Failing to yield the right of way can result in three demerit points in Ontario and a fine of $110. In addition, if you receive this type of ticket, it will go on your driving record, which can increase insurance premiums down the road.

Will my insurance rates increase if I get a ticket for failing to yield?

They can. Any driving infractions, including traffic tickets, go on your driving record. The next time that your auto insurance policy is renewed, your insurance provider might increase your premium due to the ticket incurred.

Who has the right of way on the highway?

Generally speaking, cars already travelling on the highway have the right of way compared to those who are just entering the highway. For this reason, drivers must yield to other cars when they are merging onto the highway. The merging lane never has the right of way.

How can I lower my car insurance rates after getting a traffic ticket for failing to yield the right of way?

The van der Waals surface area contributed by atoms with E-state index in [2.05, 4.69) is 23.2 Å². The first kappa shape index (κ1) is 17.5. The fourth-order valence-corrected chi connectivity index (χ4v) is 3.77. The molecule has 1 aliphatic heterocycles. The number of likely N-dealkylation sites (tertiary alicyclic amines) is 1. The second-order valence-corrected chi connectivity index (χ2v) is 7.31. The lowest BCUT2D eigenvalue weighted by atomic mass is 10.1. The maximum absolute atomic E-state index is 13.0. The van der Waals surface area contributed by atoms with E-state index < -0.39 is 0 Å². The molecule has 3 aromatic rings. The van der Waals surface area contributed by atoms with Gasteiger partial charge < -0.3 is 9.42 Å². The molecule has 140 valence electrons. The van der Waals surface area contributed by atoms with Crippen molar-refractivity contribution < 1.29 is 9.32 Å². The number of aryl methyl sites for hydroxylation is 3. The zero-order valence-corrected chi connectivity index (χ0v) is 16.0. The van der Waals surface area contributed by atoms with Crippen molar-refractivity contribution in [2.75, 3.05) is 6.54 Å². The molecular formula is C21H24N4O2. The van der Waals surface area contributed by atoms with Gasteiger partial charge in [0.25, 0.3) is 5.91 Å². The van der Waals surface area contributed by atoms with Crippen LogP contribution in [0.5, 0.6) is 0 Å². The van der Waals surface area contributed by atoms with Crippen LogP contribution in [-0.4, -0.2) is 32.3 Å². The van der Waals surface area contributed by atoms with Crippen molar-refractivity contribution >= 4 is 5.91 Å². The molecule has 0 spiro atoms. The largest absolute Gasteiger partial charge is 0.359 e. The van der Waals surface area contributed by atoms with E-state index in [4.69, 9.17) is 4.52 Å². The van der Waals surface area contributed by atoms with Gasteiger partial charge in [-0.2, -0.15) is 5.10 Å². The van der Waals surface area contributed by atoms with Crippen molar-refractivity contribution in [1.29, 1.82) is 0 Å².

If you want to lower your insurance premium, you can try raising your deductibles, lowering your coverage limits, removing coverage that you no longer need, paying for your auto insurance plan yearly instead of monthly, or bundling multiple policies into one. You could also enrol in a defensive driving course as some insurance companies offer discounts to those who complete driver’s education programs. Thus, these programs may not only help you study for your G2 road test but they can also allow you to save money on your young drivers insurance plan.

If you have any questions, contact one of our local branches.